Malnutrition and nutritional interventions will include different symptoms and patient factors (such as age, performance status, and frailty) and disease factors, including primary tumor site, tumor stage, comorbidities, metastatic disease, and treatment plan. For example, patients undergoing chemotherapy for GI cancers will experience different nutrition impact symptoms than those undergoing chemoradiation for head and neck cancer. In addition, patients with advanced metastatic disease and short life expectancy are less likely to benefit from aggressive nutritional interventions than patients with lower-stage cancers and longer life expectencies.1 Dietary counseling and planning are typically the responsibility of licensed dieticians, whereas oncology nurses are involved in symptoms management, patient education, and care, such as antiemetic pharmacotherapy for nausea, or analgesics for swallowing or abdominal pain, and appetite-stimulating progestin (megestrol acetate and medroxyprogesterone acetate) therapy.1
Supportive feeding via parenteral or enteral feeding might be necessary for patients whose symptoms prevent normal eating and food retention (without vomiting).1 Gastrostomy is recommended for long term (4 weeks or longer) nutritional support; it is associated with better nutritional outcomes and patient convenience than nasogastric tubes.1 Short-term parenteral nutritional support is considered when enteral support is not possible, such as among patients with acute GI complications associated with radiation enteritis.1 Long-term enteral feeding complications such as tube obstruction, displacement, diarrhea, or intestinal motility issues resulting in constipation, can occur among patients of any age.1
At every stage, nutritional intervention decision-making should involve patients as much as possible, to ensure that they are consistent with patient values and goals. When interventions are likely to prove futile, this should be communicated gently but plainly to patients and their caregivers to ensure informed decision making that respects patient autonomy as much as possible.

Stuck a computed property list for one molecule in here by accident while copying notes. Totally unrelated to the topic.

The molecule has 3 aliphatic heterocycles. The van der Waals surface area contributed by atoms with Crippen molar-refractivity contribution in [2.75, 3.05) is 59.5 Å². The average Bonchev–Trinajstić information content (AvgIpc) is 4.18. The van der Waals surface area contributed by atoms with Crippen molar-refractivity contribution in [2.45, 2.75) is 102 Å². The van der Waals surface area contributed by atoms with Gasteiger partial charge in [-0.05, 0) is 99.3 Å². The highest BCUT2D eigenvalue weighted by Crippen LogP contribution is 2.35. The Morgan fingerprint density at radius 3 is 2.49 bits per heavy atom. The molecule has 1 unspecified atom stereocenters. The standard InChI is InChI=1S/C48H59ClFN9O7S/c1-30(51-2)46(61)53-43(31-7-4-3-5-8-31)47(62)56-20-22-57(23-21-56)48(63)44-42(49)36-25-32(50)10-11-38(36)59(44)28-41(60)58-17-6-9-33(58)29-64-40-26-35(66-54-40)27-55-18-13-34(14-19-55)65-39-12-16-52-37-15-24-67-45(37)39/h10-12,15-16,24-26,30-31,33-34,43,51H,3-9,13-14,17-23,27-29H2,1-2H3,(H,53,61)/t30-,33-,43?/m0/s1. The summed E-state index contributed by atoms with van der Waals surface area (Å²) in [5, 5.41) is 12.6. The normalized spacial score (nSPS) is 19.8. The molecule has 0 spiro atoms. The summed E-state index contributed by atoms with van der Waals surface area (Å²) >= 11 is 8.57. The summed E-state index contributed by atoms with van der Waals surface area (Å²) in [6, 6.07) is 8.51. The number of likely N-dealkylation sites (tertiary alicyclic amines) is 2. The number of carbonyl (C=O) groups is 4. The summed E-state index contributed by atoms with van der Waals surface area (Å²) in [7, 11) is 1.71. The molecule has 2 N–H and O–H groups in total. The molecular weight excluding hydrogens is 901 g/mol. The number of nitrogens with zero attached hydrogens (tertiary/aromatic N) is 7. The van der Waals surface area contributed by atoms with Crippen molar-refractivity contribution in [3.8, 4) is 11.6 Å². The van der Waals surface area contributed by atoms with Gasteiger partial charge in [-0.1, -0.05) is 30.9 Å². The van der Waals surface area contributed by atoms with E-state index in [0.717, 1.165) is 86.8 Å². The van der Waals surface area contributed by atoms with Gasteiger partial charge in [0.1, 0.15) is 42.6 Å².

1. Mislang AR, Di Donato S, Hubbard J, et al. Nutritional management of older adults with gastrointestinal cancers: an International Society of Geriatric Oncology (SIOG) review paper. J Geriatr Oncol. 2018;9(4):382-392.
2. Sharour LA. Improving oncology nurses’ knowledge, self-confidence, and self-efficacy in nutritional assessment and counseling for patients with cancer: a quasi-experimental design. Nutrition. 2019;62:131-134.
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4. de Pinho NB, Martucci RB, Rodrigues VD, et al. Malnutrition associated with nutrition impact symptoms and localization of the disease: results of a multicentric research on oncological nutrition. Clin Nutr. 2019;38(3):1274-1279.
5. Bruijnen CP, van Harten-Krouwel DG, Koldenhof JJ, Emmelot-Vonk MH, Witteveen PO. Predictive value of each geriatric assessment domain for older patients with cancer: a systematic review. J Geriatr Oncol. 2019;10(6):859-873.
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7. Ferguson M, Capra S, Bauer J, Banks M. Development of a valid and reliable malnutrition screening tool for adult acute hospital patients. Nutrition. 1999;15(6):458-464.
8. Kaiser MJ, Bauer JM, Ramsch C, et al; MNA-International Group. Validation of the Mini Nutritional Assessment short-form (MNA-SF): a practical tool for identification of nutritional status. J Nutr Health Aging. 2009;13(9):782-788.
9. Kondrup J, Rasmussen HH, Hamberg O, Stanga Z; Ad Hoc ESPEN Working Group. Nutritional risk screening (NRS-2002): a new method based on analysis of controlled clinical trials. Clin Nutr. 2003;22(3):321-336.